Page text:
Look closely, the boat and fisherman are part of the winter mural but not part of the painting. It is a 3D mural located on the side of the Prime Berth Fishing Heritage Centre.  No 3D glasses required. Sometimes, it is the uniqueness, not the contents of art which catches ones eye. We know because we have some very unique art in public places around the country. Luckily most of the art is amazing! In this case it is very unique as well. Many people were taking photos with the boat. Plus we were just coming back after an iceberg high from viewing our very first real iceberg ever ! Icebergs are more like spring sightings, but the feeling is winter in this photo.

 

"Stream in the Wood " by A.Y. Jackson (Group of Seven), Huntsville, Ontario

“Stream in the Wood ” by A.Y. Jackson (Group of Seven), Huntsville, Ontario

“Stream in the Wood ” by A.Y. Jackson (Group of Seven) located in Huntsville, Ontario – Muskoka Country

Hard to pass on a “Group of Seven” winter mural when putting any type of list together. In 1920, J.E.H. MacDonald, Lawren Harris, A.Y. Jackson, Arthur Lismer, Franklin Carmichael, F.H. Varley and Frank Johnston formed the “Group of Seven”. The group of artists – inspired by the Canadian landscape – created the first major Canadian national art movement. Their works help put Canada on the global map. Today, there are over 40+ murals throughout the community of Huntsville, Ontario to view. This is one of them.

 

"Spirit of the Past " painted by Kelley Morrell, Kenora, Ontario, Canada

“Spirit of the Past ” painted by Kelley Morrell, Kenora, Ontario, Canada

“Spirit of the Past ” painted by Kelley Morrell, 1997 located in Kenora, Ontario, Canada

Often winter murals like to talk history, This is no different. This mural of canoeing, dog sledding, hunting and living in winter camps was once common life in Canada during the early years. Not so much anymore.

Now winter camps, dog sledding, hunting and canoeing are adventures in Canada people pay to participate. How times have changed. This winter mural was our favourite in Kenora.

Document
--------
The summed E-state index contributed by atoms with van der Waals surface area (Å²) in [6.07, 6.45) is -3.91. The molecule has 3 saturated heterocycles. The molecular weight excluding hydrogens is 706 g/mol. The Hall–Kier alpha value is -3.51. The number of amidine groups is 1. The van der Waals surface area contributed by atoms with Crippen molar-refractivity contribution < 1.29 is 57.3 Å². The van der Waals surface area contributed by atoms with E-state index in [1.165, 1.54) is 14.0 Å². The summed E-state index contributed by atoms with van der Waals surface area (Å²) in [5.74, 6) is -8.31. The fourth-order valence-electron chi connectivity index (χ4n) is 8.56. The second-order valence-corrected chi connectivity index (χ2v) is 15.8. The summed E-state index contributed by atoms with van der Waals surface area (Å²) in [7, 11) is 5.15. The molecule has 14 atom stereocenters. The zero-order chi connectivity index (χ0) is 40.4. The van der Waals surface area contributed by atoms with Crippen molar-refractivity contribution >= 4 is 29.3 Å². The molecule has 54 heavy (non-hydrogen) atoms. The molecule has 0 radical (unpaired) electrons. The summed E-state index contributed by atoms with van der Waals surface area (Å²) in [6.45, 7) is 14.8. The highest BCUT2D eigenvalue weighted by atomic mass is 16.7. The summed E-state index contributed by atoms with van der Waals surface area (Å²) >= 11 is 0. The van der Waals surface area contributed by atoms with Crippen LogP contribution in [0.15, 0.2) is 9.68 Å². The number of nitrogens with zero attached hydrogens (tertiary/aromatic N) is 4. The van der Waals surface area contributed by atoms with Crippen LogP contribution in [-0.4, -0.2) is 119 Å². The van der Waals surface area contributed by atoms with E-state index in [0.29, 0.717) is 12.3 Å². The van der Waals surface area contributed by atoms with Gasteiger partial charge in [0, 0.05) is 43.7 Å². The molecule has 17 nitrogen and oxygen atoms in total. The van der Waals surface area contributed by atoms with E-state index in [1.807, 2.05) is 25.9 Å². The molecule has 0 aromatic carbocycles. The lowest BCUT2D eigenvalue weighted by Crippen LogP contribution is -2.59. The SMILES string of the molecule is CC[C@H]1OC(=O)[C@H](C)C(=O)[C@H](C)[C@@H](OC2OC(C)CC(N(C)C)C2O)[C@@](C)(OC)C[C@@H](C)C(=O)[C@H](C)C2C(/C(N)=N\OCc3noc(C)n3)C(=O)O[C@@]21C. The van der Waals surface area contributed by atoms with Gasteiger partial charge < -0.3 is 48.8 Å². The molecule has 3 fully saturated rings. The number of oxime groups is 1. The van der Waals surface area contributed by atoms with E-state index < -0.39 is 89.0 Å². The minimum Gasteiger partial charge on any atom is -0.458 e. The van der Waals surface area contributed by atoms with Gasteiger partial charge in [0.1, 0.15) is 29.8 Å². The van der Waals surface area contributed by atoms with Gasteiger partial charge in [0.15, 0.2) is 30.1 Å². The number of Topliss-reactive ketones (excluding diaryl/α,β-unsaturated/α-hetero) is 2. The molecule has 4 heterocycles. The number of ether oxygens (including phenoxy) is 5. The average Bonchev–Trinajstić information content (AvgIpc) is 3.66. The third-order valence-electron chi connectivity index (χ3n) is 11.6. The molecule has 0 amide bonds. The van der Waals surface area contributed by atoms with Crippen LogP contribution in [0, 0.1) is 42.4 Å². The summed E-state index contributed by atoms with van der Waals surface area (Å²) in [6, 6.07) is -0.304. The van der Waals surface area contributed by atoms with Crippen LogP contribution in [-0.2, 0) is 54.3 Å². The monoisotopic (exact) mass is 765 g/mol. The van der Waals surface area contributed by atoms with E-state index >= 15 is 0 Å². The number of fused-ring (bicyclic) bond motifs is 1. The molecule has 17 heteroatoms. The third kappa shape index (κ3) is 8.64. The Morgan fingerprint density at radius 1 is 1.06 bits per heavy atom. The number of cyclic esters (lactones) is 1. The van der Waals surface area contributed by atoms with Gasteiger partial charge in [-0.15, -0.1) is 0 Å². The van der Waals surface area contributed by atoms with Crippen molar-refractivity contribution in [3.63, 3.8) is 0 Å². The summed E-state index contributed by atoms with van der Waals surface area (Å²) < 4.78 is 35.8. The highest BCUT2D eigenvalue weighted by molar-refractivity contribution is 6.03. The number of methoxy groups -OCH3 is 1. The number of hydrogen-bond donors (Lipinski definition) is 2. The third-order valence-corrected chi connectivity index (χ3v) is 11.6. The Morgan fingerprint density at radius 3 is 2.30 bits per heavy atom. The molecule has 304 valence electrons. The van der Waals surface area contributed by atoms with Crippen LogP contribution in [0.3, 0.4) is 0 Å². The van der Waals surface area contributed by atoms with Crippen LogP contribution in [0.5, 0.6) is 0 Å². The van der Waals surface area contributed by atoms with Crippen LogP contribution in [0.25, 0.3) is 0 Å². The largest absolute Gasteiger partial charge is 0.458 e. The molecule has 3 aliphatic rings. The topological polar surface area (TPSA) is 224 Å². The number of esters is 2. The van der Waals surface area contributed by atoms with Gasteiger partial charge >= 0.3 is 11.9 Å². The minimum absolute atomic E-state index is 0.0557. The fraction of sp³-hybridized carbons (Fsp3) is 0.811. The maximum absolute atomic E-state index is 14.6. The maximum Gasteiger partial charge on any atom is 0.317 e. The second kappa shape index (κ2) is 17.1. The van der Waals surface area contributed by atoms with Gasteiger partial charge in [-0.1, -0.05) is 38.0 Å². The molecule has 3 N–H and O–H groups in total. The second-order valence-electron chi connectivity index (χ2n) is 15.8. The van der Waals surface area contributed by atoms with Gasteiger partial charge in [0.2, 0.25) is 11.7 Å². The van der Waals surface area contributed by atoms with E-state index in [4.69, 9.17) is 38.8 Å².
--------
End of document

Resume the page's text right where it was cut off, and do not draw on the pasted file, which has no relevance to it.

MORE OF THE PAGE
"Howling Wolves" by Josie Horvath, Gimli, Manitoba, Canada

“Howling Wolves” by Josie Horvath, Gimli, Manitoba, Canada

“Howling Wolves” by Josie Horvath located in Gimli, Manitoba, Canada

The “Wall of Murals” along the waterfront of Lake Winnipeg in the resort village of Gimli, Manitoba has many murals of various quality to view. Who knew? Not sure if it was the murals or the amazing scenery which left a positive impression on us about Gimli. The sandy beach village was one of those communities which we knew very little about and, once we stayed a while, it super exceeded our expectations. We visited in the summer. But they too enjoy a snow filled winter. The”Howling Wolves” of Gimli winter mural made an impression on us while walking the “Wall of Murals”.

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Iqaluit, Nunavut, Canada

Contributors Choice: Sent in by Michelle Eady ‏@Mish1100 via Twitter! Follow her blog Living on Life

This mural is located in Iqaluit, Nunavut, Canada. The only mural, we think, so far in Canada we have not photographed. It was created by 3 artists – Patrick Thompson, Jonathan Cruz and Alexa Hatanaka. Although it may not be a winter mural per say… it is snow and ice season in the northern regions of Canada many months of the year. There is snow on the ground so in essence, it is a winter mural. And a beauty one too.

What winter mural have we missed?

 

 

A Top Canadian Travel Blogger

A Top Canadian Travel Blogger

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ehCanadaTravel.com (eh Canada Travel & Adventure) is the largest booking, planning and researching tourism and travel website for Western and Northern Canada currently expanding into Eastern and Atlantic Canada. The EH Team Brothers (Co Founders) also author the eh Canada Travel Blog which was recently awarded “A Top Canadian Blogger” by FlightNetwork.com.